Odds of False-Positive Mammograms During 10 Years of Screen.

Odds of False-Positive Mammograms During 10 Years of Screen.

Messaggioda eco_admin » 12 dic 2011

Attualità 27.11.2011

Fonte: Hubbard RA et al. Cumulative probability of false positive recall or biopsy recommendation after 10 years of screening mammography: A cohort study. Ann Intern Med 2011 Oct 18; 155:481.

Odds of False-Positive Mammograms During 10 Years of Screenings
The cumulative probabilities of false positive mammography results were 60% and 40% for annual and biennial screening, respectively.


The U.S. Preventive Services Task Force recommends biennial screening mammography starting at age 50 unless a woman is at high risk for breast cancer (JW Gen Med Dec 15 2009, p. 189, and Ann Intern Med 2009; 151:716). Despite this recommendation, many patients request, and many providers and societies continue to recommend, earlier and more frequent screening. In this study, researchers used data from a breast cancer surveillance consortium to model the cumulative probability of a false-positive screening mammogram under differing screening approaches. More than 160,000 women were included in the registry. During 10 years, the adjusted cumulative probabilities of a false-positive mammography result were 61% for annual screening and 42% for biennial screening, regardless of whether a woman started screening at age 40 or 50. Although most false-positives resulted in additional imaging without biopsy, the cumulative probability of a false-positive biopsy recommendation was 7% for annual screening and 5% for biennial screening beginning at age 40 (and was slightly higher if screening started at age 50).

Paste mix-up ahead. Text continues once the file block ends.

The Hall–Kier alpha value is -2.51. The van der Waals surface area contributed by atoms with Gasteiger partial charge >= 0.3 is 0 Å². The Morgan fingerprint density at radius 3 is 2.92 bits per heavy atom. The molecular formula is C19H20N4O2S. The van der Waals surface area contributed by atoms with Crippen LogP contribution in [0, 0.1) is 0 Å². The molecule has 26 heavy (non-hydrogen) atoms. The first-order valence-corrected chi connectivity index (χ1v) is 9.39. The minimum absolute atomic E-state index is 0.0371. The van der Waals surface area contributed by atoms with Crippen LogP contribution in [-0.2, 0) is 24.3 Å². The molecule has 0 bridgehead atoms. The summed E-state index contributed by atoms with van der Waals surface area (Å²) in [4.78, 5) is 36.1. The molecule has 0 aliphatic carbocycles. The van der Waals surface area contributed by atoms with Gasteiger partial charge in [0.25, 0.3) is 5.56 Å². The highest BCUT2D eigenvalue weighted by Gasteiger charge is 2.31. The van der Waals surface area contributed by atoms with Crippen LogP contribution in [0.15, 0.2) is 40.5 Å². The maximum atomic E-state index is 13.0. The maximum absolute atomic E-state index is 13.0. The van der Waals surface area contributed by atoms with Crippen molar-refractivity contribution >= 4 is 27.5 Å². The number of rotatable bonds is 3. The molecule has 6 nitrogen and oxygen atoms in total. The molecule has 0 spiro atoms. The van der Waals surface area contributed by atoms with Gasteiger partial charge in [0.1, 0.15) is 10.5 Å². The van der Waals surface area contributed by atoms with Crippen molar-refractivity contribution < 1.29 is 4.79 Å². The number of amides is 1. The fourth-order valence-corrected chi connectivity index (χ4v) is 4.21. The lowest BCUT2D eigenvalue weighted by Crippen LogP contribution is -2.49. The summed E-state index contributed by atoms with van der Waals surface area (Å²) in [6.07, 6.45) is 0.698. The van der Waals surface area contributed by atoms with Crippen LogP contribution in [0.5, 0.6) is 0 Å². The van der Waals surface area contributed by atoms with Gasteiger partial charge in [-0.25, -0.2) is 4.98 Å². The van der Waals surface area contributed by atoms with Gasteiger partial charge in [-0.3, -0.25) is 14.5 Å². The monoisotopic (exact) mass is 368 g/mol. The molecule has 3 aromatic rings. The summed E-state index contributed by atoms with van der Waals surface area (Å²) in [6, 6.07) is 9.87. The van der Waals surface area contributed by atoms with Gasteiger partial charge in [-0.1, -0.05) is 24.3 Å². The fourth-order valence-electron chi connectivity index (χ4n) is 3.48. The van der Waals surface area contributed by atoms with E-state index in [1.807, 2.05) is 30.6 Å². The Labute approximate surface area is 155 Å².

COMMENT
During 10 years, a majority of women who undergo annual screening mammograms will receive at least one false-positive mammography result. For women who undergo biennial screening, this rate is lower but remains relatively high at 40%. Because rates for both annual and biennial screening are high, that false-positive concerns would be a decisive factor for most women’s choice of annual versus biennial screening seems unlikely. — Jamaluddin Moloo, MD, MPH

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